It has been ten years since the first block was created on the bitcoin blockchain. The future could be very interesting for Non Fungible Tokens, the hottest things in distributed ledger technology.
To understand non-fungible tokens, let us take real-world examples. A ten rupee note is a fungible token. If you lend the ten rupee note to someone, they can return a different ten rupee note. They can also return the money with two five rupee coins, or five two rupee coins. The whole exercise of lending would be pointless if you expected the same ten rupee note back. A movie ticket is an example of a non-fungible token. Each movie ticket is unique, and specific to the show. Even though two tickets in the same row may cost the same, the people in the middle of the row would be less willing to exchange their seats with someone in the sides. You cannot use the same ticket to go to some other movie, and you cannot break the movie tickets down into smaller units.
A movie ticket is an offline example of a non-fungible token
In the digital realm, bitcoins are fungible tokens, they can be broken down into smaller units, and one particular bitcoin is as good as any other. However, there is an emerging class of blockchain based unique digital assets, which cannot be broken down or clubbed together into smaller or larger units. These are called the NFTs. Most of the current blockchain based collectables are based on a standard for the creation and distribution of NFTs called ERC-721. They use Ethereum and are considered to be distributed applications, or DAaps.
Mr Hareesha Pattaje, Managing Director of Technology at Synechron explained NFTs to us as, “Fungible tokens are useful for blockchain use cases like cryptocurrencies. On the other hand, non-fungible tokens, have some special features that make them special and cannot be exchanged or replaced with similar tokens. Non-fungible tokens are typically used for asset tokenization that provides users of DAaps with a capability to own assets in the digital form with immutable provenance records. Non-fungible tokens are not divisible and need to be created/transferred as a whole.”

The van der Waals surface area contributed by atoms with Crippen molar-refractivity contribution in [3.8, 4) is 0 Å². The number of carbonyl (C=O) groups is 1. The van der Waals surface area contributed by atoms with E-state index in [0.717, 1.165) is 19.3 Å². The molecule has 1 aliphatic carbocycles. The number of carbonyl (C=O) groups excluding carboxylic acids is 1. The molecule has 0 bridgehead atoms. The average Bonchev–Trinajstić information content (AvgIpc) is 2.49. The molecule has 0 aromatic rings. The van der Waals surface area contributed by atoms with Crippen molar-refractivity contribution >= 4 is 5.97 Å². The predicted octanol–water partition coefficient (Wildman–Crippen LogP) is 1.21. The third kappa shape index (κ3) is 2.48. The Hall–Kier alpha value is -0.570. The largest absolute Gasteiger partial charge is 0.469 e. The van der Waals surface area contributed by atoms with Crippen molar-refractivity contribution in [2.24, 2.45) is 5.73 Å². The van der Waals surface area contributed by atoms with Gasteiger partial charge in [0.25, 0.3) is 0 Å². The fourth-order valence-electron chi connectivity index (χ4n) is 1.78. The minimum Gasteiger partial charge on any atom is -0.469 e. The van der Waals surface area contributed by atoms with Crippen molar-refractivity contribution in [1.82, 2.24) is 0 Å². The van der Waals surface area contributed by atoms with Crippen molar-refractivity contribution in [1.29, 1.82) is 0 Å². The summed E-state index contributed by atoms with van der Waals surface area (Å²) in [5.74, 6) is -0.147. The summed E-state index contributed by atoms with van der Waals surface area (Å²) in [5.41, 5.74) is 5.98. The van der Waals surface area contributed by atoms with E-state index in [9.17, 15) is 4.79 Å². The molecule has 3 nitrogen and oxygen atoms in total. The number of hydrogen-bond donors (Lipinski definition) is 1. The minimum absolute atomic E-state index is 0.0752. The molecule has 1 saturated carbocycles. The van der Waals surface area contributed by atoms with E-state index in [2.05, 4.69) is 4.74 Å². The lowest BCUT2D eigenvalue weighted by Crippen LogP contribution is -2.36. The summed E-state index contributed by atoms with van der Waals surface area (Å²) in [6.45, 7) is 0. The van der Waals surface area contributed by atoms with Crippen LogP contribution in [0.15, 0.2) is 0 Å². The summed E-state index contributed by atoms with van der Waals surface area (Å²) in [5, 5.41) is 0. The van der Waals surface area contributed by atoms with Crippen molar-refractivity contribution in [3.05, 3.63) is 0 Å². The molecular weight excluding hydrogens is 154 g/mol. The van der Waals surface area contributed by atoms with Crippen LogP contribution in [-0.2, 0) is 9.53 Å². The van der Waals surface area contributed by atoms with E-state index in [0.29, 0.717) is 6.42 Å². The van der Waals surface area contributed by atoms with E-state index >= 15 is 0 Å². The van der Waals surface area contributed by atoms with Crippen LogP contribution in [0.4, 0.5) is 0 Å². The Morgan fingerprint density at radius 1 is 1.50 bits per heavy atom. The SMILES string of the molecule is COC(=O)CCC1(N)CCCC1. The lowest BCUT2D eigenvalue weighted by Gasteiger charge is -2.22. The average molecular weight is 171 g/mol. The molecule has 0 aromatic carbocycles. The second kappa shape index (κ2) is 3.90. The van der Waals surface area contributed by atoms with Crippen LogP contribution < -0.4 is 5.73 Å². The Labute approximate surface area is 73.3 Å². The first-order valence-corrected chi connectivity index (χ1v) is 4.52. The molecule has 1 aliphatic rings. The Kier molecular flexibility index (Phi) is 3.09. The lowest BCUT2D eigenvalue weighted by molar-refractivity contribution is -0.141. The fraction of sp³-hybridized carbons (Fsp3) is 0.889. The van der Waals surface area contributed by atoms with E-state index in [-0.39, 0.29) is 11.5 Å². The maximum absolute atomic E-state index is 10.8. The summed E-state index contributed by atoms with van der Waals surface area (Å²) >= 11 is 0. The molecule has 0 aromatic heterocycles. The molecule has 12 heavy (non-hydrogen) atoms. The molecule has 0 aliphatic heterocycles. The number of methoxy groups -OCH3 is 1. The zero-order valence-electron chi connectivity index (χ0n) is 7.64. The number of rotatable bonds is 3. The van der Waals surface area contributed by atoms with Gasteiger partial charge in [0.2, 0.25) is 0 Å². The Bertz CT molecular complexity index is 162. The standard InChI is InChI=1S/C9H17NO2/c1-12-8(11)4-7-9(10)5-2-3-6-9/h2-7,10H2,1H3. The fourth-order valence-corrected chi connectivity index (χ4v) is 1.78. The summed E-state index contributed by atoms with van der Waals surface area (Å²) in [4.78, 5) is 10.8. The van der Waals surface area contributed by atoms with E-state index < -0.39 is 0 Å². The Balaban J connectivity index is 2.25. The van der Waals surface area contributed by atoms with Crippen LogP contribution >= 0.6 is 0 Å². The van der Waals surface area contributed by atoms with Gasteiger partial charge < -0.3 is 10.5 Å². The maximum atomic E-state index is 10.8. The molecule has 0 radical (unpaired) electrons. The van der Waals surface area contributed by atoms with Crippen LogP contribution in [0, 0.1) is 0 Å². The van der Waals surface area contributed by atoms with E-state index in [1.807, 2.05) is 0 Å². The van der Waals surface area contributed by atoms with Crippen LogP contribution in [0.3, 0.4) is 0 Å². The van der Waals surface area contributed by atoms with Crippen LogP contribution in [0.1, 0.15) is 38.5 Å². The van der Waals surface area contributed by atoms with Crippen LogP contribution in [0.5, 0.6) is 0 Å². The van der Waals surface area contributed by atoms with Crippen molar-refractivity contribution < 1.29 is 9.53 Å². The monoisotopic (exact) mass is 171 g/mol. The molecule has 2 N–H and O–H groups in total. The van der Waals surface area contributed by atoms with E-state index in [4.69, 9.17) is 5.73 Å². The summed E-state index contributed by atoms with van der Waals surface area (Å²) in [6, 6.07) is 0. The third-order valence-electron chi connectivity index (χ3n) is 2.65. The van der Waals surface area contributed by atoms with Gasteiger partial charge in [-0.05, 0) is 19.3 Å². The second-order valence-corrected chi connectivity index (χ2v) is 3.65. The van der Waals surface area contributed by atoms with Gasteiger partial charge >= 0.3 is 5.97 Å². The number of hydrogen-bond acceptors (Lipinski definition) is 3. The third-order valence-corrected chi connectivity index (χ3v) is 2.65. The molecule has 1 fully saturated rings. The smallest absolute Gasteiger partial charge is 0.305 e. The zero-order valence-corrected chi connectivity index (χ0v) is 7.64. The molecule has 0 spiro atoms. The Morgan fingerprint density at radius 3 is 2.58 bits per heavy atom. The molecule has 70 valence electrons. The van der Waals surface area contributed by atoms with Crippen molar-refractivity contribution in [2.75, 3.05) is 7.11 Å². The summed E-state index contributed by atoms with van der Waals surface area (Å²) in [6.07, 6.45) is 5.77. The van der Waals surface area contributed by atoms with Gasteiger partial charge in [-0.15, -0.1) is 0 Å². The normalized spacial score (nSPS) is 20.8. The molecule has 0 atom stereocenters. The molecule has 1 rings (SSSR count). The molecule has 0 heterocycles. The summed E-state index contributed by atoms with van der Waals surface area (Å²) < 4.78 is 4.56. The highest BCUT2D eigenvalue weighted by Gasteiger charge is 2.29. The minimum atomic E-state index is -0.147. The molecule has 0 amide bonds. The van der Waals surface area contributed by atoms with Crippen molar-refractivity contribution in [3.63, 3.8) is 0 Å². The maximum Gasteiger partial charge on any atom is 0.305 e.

Dr Pandurang Kamat, Chief Technologist & Associate CTO at Persistent Systems explains, “Non-fungible tokens (NFTs) are cryptographic tokens that uniquely represent an asset digitally. Humans have always attributed value to scarcity and uniqueness (from diamonds to art to historical coins to collectables) and NFTs provide a way to create and represent scarcity and uniqueness digitally. Furthermore, they enable fractional ownership of assets providing increased liquidity and options in niche markets. We will see the emergence of decentralized marketplaces that allow for the trade and/or exchange of these NFT-enabled digital assets instantly across geopolitical boundaries and without dependencies on any central entity.”